If you're looking at a meme with a caption that you aren't sure about, you can also check it out on your own. Take a screenshot of the photo in question, and then run a reverse image search on Google. That can lead you to historical archives or news outlets that have factually captioned the photo.
Even when you find the source of the information, you still might not know if you can trust it. For example, an article or whole news site might seem biased to you. The next step is to see if you can find the same facts reported in a different source, said Nicole Cooke, an associate professor in the University of South Carolina School of Library and Information Science.
This can help you move past the spin of a particular news outlet, according to Cooke, who wrote a book on the challenges of finding trustworthy information online.
"You don't have to like The New York Times. You don't have to like Breitbart," she said, "but are you finding the same information in multiple places, even if the slant is slightly different?"
One way to find multiple sources on the same issue is to use an app like Read Across the Aisle, which analyzes news sites and suggests sources with a different angle for you to read, said Kurtis Kelly, a communications coordinator at the Estes Valley Library in Colorado.
"Even if it's once a week, read a site that's on the other side," Kelly said. "If nothing else, you're getting a sense of how the other side is seeing things."
Getting information from a variety of sources won't just help you confront bias in news outlets or YouTube channels. It will also help you confront it yourself. That's something a lot of people struggle to do, said Calvert, the library manager at the Dallas Public Library. Her library participated in a pilot program by the American Library Association to offer media literacy training to the public.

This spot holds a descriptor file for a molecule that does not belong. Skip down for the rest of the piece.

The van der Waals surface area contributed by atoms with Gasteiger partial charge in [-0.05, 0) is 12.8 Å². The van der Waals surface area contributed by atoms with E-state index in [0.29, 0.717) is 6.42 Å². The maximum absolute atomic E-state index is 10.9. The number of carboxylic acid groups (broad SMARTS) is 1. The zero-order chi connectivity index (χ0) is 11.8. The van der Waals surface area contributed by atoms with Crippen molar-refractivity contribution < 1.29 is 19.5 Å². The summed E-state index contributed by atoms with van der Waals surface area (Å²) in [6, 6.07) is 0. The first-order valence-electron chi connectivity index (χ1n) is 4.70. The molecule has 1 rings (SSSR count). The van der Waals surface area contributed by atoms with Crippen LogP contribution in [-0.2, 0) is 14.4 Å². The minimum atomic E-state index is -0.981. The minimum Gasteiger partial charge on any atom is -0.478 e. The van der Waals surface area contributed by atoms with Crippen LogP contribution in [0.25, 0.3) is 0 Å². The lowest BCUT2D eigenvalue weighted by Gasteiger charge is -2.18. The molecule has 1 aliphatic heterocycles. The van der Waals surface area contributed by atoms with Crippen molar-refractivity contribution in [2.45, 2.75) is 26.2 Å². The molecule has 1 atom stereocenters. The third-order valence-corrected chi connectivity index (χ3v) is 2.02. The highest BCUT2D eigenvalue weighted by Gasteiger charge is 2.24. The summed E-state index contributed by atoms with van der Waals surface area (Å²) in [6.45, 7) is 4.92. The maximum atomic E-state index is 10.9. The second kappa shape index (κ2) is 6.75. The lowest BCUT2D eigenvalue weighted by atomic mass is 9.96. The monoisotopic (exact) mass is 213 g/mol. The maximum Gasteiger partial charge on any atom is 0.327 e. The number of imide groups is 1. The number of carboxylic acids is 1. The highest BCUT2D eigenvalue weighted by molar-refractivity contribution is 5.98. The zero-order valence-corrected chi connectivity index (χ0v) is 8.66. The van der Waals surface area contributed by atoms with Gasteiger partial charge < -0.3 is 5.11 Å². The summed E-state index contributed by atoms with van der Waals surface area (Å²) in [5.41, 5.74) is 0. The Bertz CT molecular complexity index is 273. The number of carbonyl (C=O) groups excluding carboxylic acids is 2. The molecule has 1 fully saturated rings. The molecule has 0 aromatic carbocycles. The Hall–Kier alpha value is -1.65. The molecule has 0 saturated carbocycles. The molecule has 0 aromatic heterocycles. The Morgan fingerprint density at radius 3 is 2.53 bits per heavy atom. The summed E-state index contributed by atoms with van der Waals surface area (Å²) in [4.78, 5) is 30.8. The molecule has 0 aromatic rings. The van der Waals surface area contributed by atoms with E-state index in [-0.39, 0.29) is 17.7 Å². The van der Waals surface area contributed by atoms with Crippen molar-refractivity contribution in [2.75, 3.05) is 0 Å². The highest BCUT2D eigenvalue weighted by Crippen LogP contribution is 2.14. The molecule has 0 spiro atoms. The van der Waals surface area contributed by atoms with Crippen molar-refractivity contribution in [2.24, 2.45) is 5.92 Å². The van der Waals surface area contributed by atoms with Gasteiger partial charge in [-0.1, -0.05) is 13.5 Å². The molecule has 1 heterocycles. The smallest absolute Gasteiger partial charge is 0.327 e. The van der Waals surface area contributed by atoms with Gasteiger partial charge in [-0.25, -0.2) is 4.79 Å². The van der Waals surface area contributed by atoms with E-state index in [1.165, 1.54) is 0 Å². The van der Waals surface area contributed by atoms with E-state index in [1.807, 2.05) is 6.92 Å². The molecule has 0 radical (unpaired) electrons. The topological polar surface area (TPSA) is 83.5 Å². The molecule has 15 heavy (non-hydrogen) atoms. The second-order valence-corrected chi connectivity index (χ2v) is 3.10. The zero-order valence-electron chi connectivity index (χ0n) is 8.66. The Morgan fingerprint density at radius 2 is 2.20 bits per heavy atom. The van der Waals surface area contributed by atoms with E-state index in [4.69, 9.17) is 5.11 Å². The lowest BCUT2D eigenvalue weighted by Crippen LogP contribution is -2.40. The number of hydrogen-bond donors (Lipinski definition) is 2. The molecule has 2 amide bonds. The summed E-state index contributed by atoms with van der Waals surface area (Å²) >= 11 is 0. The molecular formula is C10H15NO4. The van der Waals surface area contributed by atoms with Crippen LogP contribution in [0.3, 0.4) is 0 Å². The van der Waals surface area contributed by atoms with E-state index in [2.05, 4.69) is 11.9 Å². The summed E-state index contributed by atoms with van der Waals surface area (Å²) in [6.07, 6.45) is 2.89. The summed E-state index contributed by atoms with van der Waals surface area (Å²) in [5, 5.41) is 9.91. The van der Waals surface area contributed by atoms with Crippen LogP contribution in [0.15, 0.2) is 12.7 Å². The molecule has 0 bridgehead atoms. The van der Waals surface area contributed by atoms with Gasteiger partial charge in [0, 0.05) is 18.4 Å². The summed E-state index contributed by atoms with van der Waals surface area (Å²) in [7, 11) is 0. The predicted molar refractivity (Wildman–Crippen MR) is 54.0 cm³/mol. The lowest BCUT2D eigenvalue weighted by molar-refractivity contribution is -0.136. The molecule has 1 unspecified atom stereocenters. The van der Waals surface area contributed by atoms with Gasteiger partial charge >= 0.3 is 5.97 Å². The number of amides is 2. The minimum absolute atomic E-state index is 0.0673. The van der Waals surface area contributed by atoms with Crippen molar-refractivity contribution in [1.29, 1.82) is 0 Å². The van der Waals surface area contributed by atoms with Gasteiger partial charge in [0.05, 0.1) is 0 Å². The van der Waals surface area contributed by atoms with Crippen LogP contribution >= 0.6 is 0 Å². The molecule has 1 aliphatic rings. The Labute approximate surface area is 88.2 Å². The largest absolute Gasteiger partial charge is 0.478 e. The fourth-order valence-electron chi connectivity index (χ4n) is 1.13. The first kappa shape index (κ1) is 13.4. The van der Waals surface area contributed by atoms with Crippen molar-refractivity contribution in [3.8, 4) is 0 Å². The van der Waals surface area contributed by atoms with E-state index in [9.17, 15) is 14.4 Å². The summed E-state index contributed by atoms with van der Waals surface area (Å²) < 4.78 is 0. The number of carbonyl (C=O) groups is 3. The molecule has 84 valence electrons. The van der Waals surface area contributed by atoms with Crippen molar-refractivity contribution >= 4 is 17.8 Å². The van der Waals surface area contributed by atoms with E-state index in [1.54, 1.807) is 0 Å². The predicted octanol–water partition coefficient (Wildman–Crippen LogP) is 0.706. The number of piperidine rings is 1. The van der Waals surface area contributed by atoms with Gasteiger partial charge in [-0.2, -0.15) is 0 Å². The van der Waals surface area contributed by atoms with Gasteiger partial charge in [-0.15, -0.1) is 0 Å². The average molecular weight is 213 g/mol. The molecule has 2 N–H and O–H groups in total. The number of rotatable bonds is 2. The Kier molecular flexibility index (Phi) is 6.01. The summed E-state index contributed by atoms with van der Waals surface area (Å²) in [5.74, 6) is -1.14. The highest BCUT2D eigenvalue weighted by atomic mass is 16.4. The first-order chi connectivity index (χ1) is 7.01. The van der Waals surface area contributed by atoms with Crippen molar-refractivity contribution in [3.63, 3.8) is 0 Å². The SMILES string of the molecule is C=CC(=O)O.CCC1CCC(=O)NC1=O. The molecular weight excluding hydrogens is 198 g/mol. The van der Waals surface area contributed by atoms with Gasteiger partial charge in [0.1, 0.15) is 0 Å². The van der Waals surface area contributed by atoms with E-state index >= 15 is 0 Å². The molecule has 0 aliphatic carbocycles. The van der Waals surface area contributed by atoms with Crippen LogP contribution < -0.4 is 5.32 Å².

"A lot of people think that everyone else needs it," Calvert said about media literacy, "but they don't think that they need it."
One of the toughest biases to shake is confirmation bias. That's when we seek out and accept information that confirms what we already believe and avoid information that doesn't. It's a shortcut we use when we think we already know the answer to a question, and it keeps us from having to reject closely held beliefs.
If you want to be really sure of something, though, you should try to prove yourself wrong. It's counterintuitive, but testing a theory you think is wrong can help you confirm the truth much faster than simply trying to verify your current beliefs. Psychologist Peter Wason explored this idea in a study of how people reason in 1960, and found participants who were unwilling to test alternative hypotheses repeatedly failed to solve a math puzzle.
Cooke, the library science professor, said one of the main reasons people struggle to find high-quality information is they don't have time or energy. All of these suggestions take work, and social media can be an exhausting place to try to learn more about political topics.
Instead, you should consider having a conversation with your "smartest friend," Cooke said. If possible, do it face to face, over the phone or on a video chat. An old-school conversation with someone you respect may be a lower-stakes way to encounter new ideas -- one in which both parties are less likely to attack each other if a disagreement comes up.
If you're aiming to dig even deeper on a topic, librarians want to help. Mimosa Shah, adult program coordinator at the Skokie Public Library in Illinois says librarians are happy to help you find sources of information when you aren't sure about something.
They'll also show you how they found the information, setting you up to do the same thing the next time you feel curious -- or skeptical -- about something you see online.
"We want to continue to advocate for the open exchange of ideas," she said, and to help people "follow stories as far as they can go."